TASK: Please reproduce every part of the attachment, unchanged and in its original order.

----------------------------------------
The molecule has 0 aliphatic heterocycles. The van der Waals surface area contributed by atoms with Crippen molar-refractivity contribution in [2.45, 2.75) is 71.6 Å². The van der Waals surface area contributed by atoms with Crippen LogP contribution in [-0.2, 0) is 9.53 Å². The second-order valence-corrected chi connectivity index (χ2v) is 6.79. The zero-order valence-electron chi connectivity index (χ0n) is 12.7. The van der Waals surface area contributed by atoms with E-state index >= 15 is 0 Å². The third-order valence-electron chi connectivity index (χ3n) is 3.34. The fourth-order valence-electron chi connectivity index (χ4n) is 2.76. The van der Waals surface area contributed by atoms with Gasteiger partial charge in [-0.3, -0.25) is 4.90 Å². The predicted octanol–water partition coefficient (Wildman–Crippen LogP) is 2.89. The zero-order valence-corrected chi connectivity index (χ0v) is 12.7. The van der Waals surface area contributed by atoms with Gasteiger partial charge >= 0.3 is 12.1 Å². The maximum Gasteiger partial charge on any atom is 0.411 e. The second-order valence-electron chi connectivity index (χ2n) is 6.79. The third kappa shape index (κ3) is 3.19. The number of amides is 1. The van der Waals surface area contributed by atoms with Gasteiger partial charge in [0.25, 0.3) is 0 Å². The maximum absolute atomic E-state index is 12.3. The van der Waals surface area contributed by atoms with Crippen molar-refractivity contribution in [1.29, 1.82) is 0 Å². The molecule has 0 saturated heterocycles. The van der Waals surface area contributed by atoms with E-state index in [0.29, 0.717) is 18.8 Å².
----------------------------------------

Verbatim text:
The molecule has 0 aliphatic heterocycles. The van der Waals surface area contributed by atoms with Crippen molar-refractivity contribution in [2.45, 2.75) is 71.6 Å². The van der Waals surface area contributed by atoms with Crippen LogP contribution in [-0.2, 0) is 9.53 Å². The second-order valence-corrected chi connectivity index (χ2v) is 6.79. The zero-order valence-electron chi connectivity index (χ0n) is 12.7. The van der Waals surface area contributed by atoms with E-state index >= 15 is 0 Å². The third-order valence-electron chi connectivity index (χ3n) is 3.34. The fourth-order valence-electron chi connectivity index (χ4n) is 2.76. The van der Waals surface area contributed by atoms with Gasteiger partial charge in [-0.3, -0.25) is 4.90 Å². The predicted octanol–water partition coefficient (Wildman–Crippen LogP) is 2.89. The zero-order valence-corrected chi connectivity index (χ0v) is 12.7. The van der Waals surface area contributed by atoms with Gasteiger partial charge >= 0.3 is 12.1 Å². The maximum Gasteiger partial charge on any atom is 0.411 e. The second-order valence-electron chi connectivity index (χ2n) is 6.79. The third kappa shape index (κ3) is 3.19. The number of amides is 1. The van der Waals surface area contributed by atoms with Gasteiger partial charge in [0.25, 0.3) is 0 Å². The maximum absolute atomic E-state index is 12.3. The van der Waals surface area contributed by atoms with Crippen molar-refractivity contribution in [1.29, 1.82) is 0 Å². The molecule has 0 saturated heterocycles. The van der Waals surface area contributed by atoms with E-state index in [0.29, 0.717) is 18.8 Å².